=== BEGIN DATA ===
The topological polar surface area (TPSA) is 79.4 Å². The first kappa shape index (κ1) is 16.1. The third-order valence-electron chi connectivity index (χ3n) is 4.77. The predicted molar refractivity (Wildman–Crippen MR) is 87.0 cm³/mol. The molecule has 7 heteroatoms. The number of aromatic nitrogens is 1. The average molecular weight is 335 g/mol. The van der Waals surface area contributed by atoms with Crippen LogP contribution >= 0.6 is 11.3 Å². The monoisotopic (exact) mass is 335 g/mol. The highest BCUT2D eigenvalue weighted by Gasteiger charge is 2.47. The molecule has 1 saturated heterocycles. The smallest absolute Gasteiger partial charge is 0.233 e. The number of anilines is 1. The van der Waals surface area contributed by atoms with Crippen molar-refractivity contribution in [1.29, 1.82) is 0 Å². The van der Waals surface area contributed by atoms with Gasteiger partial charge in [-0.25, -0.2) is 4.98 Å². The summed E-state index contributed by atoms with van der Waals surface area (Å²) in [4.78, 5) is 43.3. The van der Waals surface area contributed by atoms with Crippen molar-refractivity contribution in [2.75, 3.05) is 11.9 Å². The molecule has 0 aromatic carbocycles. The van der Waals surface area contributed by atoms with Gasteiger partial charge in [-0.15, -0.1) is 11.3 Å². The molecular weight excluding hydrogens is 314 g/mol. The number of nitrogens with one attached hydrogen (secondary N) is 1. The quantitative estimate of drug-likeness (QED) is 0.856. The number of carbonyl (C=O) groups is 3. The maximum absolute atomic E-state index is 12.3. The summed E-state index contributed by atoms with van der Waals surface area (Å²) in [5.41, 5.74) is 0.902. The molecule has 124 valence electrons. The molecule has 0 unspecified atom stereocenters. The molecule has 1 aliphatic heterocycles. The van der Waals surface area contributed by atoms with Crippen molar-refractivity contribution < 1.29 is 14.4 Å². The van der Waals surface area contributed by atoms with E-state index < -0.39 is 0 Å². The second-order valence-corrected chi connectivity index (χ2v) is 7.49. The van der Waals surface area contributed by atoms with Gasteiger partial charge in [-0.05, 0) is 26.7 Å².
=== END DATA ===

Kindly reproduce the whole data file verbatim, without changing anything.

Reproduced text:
The topological polar surface area (TPSA) is 79.4 Å². The first kappa shape index (κ1) is 16.1. The third-order valence-electron chi connectivity index (χ3n) is 4.77. The predicted molar refractivity (Wildman–Crippen MR) is 87.0 cm³/mol. The molecule has 7 heteroatoms. The number of aromatic nitrogens is 1. The average molecular weight is 335 g/mol. The van der Waals surface area contributed by atoms with Crippen LogP contribution >= 0.6 is 11.3 Å². The monoisotopic (exact) mass is 335 g/mol. The highest BCUT2D eigenvalue weighted by Gasteiger charge is 2.47. The molecule has 1 saturated heterocycles. The smallest absolute Gasteiger partial charge is 0.233 e. The number of anilines is 1. The van der Waals surface area contributed by atoms with Crippen molar-refractivity contribution in [1.29, 1.82) is 0 Å². The van der Waals surface area contributed by atoms with Gasteiger partial charge in [-0.25, -0.2) is 4.98 Å². The summed E-state index contributed by atoms with van der Waals surface area (Å²) in [4.78, 5) is 43.3. The van der Waals surface area contributed by atoms with Crippen molar-refractivity contribution in [2.75, 3.05) is 11.9 Å². The molecule has 0 aromatic carbocycles. The van der Waals surface area contributed by atoms with Gasteiger partial charge in [-0.15, -0.1) is 11.3 Å². The molecular weight excluding hydrogens is 314 g/mol. The number of nitrogens with one attached hydrogen (secondary N) is 1. The quantitative estimate of drug-likeness (QED) is 0.856. The number of carbonyl (C=O) groups is 3. The maximum absolute atomic E-state index is 12.3. The summed E-state index contributed by atoms with van der Waals surface area (Å²) in [5.41, 5.74) is 0.902. The molecule has 124 valence electrons. The molecule has 0 unspecified atom stereocenters. The molecule has 1 aliphatic heterocycles. The van der Waals surface area contributed by atoms with Crippen molar-refractivity contribution < 1.29 is 14.4 Å². The van der Waals surface area contributed by atoms with E-state index < -0.39 is 0 Å². The second-order valence-corrected chi connectivity index (χ2v) is 7.49. The van der Waals surface area contributed by atoms with Gasteiger partial charge in [-0.05, 0) is 26.7 Å².